Originally Posted by Only Ornamental
The thing with "old" varieties from Switzerland is that before 1999/2000, any cannabis plant used for industrial purposes was considered hemp. Until somewhen after WWII, most farmers had a hemp plot on which they grew "their" variety year after year, it wasn't even considered a variety but it was simply hemp. In the ninetieth quite a few started to grow also commercial cannabis alongside their hemp, officially for industrial purposes such as bath additive or little bags you put in the cupboard or under your cushion for theirs smell (so called Hanfseckli). Obviously, there was a lot of hybridisation going on, either by coincidence or on purpose. First breeding approaches and some commercial fields mostly in the Ticino sprouted up around '95 but got busted in '99 and 2000. Over a decade of near extinction and de facto hemp prohibition followed. It was about 5 years ago when the CBD rush took a hold of Europe and new legislations or rather new grey-zones occurred; the time of hemp resurrection had begun. It remains mostly elusive from where and whom, all of a sudden, all those "old" varieties reoccurred. There's Pro Specie Rara which sells one variety and the official gene bank Agroscope which, allegedly, has a bunch of varieties but these aren't publicly available/accessible. There's also only a very few documentations of old distinct heirloom varieties found on the net because, as I mentioned, hemp was only hemp. Gotta go, sorry...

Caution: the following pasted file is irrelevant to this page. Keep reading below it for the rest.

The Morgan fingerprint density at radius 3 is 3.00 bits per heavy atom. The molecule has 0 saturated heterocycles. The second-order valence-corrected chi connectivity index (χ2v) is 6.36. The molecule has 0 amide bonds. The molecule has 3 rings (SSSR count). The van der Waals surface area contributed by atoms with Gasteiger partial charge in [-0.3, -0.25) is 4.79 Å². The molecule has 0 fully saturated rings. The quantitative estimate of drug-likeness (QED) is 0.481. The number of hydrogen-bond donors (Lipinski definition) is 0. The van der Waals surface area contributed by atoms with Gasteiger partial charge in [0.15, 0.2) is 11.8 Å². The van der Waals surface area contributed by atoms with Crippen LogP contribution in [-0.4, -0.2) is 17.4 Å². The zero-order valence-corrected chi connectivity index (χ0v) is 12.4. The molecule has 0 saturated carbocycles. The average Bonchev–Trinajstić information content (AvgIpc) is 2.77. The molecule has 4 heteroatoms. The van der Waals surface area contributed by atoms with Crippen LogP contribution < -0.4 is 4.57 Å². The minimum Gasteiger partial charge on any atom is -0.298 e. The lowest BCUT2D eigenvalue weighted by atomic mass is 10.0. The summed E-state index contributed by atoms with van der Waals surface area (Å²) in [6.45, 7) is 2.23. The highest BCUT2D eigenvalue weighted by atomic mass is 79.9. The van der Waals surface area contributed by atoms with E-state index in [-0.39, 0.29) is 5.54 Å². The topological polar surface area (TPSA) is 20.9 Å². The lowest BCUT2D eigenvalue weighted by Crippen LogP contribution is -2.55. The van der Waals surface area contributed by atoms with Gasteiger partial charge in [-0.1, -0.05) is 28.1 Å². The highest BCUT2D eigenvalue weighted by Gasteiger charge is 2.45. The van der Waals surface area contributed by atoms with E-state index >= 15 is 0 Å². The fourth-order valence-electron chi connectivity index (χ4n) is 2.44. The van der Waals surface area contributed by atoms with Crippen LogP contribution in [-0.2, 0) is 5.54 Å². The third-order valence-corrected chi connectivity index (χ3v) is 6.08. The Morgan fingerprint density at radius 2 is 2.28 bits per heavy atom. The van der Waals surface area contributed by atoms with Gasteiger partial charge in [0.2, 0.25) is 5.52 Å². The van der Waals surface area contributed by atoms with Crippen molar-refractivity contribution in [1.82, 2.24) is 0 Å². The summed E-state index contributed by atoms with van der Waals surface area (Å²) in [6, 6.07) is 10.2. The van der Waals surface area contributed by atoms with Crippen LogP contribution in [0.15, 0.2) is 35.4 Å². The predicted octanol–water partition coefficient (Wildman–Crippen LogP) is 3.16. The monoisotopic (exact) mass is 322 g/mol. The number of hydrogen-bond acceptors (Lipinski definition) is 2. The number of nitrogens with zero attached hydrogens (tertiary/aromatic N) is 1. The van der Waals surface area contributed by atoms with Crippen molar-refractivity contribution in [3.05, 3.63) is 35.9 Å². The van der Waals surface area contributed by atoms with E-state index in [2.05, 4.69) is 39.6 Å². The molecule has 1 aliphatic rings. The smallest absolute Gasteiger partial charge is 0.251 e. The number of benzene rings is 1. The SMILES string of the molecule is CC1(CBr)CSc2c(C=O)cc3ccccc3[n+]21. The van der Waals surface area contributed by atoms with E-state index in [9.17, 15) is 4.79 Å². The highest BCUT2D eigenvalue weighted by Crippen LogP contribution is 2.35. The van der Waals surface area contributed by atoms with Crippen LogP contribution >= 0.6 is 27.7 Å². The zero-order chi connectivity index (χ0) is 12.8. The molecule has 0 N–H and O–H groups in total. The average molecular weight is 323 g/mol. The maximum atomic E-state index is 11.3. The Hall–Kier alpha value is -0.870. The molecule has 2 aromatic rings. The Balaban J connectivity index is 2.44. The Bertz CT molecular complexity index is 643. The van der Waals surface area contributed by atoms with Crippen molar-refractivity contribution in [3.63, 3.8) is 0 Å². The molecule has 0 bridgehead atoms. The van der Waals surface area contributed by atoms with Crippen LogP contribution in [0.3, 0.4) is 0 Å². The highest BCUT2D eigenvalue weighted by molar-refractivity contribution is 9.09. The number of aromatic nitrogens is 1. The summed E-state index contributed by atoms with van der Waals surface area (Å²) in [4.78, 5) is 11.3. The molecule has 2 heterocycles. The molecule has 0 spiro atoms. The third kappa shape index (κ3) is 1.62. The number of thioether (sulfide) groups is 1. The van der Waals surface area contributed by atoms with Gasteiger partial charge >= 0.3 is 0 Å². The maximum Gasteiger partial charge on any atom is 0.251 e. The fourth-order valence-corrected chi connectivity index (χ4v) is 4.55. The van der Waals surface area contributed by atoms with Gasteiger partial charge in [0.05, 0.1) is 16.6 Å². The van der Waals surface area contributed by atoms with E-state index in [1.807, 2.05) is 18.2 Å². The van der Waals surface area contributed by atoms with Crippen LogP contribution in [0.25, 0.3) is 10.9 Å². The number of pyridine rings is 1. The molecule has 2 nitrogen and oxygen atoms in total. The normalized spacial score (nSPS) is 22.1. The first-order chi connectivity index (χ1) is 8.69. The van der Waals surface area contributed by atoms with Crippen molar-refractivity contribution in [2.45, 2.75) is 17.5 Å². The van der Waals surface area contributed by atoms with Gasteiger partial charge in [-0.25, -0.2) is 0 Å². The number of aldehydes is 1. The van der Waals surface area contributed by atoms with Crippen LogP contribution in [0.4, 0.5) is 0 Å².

Do you know why feminization via STS or the likes isn't popular in Europe? Wouldn't this be a much more efficient way to yield higher CBD %?
Or is it regulation, those feminized seeds are not "EU-approved", even if they are made from Finola for example.